Links 2017-12-31

Note: this is a new experiment I’m running – posting a weekly list of links that I enjoyed. Feedback welcome – also if anyone would like these in their inbox, let me know and I’ll add a subscription option.

Computer latency: 1977-2017 – Dan Luu

A wonderful article detailing how our computing devices have been getting less responsive over the years, and how complexity makes it worse.  There are good reasons why a 34 year-old Apple IIe  is top of Dan’s responsiveness charts, but that doesn’t mean we should be proud of it.

From inboxing to thought showers: how business bullshit took over – The Guardian

A glorious rant against business speak, with a shout-out to one of my favourite TV series, W1A, which skewers this practice wonderfully.

Dozens of Companies Are Using Facebook to Exclude Older Workers From Job Ads – ProPublica

Discrimination of any kind is awful of course, but what’s baffling about this particular case is that companies are hurting themselves by excluding potentially brilliant employees. And this doesn’t just go for older people – the lack of diversity in tech is a directly result of tech companies using stupid hiring practices and then wondering why it’s so hard to get good people.

Decomposing Emoji –

An illustration of how Swift, Javascript, Ruby and Python all have different answers to the question of “how long is this string”, and how they’re all right. It feels like since Unicode, strings are the new dates – representations of real-world things that most programmers get wrong.

How Facebook’s Political Unit Enables the Dark Art of Digital Propaganda

It’s not shocking that Facebook are making money from rich people looking to change peoples’ minds, but it is shocking how blatant they are about it. I’m expecting Facebook ads paid for by people and organisations outside Ireland to play a big role in Ireland’s abortion referendum next year.

How to scam $200,000 per month and get 67,882 all 5 Star reviews on the app store – reddit

A nice bit of digging on fake reviews on the App Store. My biggest complaint about the App Store – it’s not the 30% cut, or the stringent review criteria, those things I’m happy to put up with. My complaint is that the scammers still win. If the scammers are vanquished and good apps will naturally rise to the top of the sales charts I’d be a much happier app developer. This article shows how much work Apple need to do to fix the App Store and remove the rubbish.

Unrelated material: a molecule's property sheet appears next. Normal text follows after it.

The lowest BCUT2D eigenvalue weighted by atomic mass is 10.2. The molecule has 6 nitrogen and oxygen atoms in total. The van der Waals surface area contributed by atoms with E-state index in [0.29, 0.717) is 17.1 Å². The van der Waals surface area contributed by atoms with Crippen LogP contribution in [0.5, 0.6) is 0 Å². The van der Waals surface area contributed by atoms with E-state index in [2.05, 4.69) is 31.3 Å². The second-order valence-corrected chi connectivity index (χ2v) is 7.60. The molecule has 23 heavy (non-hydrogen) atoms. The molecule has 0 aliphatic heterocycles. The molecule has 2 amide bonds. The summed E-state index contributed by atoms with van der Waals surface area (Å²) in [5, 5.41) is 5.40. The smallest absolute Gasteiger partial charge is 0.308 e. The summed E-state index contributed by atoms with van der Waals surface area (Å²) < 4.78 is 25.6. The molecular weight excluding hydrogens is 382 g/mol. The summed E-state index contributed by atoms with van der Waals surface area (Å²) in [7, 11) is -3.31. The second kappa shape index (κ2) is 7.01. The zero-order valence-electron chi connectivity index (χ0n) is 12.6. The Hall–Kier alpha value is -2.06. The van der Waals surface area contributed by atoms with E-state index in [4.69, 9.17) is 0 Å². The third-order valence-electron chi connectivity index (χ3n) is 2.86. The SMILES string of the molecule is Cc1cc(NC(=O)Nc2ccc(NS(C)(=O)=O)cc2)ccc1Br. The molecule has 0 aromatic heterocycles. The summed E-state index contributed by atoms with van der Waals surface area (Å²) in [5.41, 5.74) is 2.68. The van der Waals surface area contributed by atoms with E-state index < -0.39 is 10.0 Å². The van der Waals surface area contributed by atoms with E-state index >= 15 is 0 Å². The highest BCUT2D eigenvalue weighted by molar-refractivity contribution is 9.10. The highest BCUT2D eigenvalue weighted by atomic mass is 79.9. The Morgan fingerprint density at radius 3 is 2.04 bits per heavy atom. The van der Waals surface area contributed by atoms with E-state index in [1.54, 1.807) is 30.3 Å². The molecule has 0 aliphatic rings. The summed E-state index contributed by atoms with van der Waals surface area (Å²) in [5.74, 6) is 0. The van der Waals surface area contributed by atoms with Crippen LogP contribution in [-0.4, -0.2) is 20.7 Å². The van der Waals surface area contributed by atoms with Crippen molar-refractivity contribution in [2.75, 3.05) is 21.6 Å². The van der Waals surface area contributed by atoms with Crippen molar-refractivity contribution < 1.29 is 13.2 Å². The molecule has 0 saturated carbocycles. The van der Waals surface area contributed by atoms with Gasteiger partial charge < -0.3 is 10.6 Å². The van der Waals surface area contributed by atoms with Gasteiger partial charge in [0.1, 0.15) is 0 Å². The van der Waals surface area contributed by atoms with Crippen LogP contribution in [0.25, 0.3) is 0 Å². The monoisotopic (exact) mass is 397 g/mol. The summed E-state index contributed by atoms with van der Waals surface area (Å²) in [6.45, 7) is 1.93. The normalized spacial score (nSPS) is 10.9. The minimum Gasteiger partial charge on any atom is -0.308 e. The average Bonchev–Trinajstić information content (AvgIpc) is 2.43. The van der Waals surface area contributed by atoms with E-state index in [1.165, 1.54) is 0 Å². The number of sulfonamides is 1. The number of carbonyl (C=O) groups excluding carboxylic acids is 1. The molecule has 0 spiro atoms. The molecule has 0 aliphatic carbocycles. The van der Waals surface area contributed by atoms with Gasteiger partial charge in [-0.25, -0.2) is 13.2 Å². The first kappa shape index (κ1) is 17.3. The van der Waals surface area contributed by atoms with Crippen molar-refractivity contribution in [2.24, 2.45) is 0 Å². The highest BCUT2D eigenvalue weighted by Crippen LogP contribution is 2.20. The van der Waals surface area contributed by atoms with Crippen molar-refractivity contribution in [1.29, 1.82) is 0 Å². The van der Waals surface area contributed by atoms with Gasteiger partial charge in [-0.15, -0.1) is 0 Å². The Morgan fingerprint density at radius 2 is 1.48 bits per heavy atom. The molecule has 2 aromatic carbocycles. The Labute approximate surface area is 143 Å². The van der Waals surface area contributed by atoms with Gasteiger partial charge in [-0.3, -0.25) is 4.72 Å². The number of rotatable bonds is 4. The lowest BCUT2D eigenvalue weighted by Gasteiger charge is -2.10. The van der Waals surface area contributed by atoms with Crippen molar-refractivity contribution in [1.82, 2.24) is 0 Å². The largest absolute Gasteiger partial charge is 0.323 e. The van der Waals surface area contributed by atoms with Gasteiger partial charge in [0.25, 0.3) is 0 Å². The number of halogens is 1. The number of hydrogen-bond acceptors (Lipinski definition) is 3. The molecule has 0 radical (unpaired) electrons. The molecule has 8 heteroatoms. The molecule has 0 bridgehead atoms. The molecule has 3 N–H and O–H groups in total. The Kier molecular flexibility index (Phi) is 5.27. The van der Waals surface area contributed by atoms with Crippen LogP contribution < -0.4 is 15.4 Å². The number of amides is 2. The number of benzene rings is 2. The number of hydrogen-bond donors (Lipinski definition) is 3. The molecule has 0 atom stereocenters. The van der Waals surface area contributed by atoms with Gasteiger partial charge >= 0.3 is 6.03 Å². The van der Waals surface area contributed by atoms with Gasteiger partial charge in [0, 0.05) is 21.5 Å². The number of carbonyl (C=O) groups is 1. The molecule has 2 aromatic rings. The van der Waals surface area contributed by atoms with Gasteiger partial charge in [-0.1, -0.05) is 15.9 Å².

Rust in 2017: what we achieved –

I’ve not tried out Rust yet – but this is a pretty good example of how to grow a community round your project. I enjoy these “year in review” posts so much, I’m surprised that more people don’t do them (and just to show it’s not just for programmers, I enjoyed Candy Japan’s 2017 review post too)

On the front lines of the GOP’s civil war – Esquire

An interesting account of Republicans in the US trying to take their party back.

Chrome is Not the Standard – Chris Kycho

It still baffles me how Chrome managed to get such market share, especially amongst developers. I’ve only came across a few sites that were Chrome-only – mostly complicated web apps – and I hope that this trend doesn’t continue.

Ask HN: Is it too late to find a mentor after 30 for a software developer? – Hacker News

A Hacker News discussion thread that reminds me of a business idea I have – create a remote part-time version of Recurse Center – pair people up with a remote mentor, charge a subscription fee where most of the money goes to the mentor, to a maximum of x hours a month. Like most of my business ideas, I really just want this service to exist, because I’d definitely pay for it.

The Only McLaren F1 Technician in North America – Road And Track Magazine

I’m mostly bored about cars these days, but I still remember the excitement when the McLaren F1 came out, and this article is a lovely tribute to a truly ground-breaking machine.

To Serve Man, with Software – Jeff Atwood

An eloquent post on the need for software engineers to recognise the responsibility that comes with our increasing power.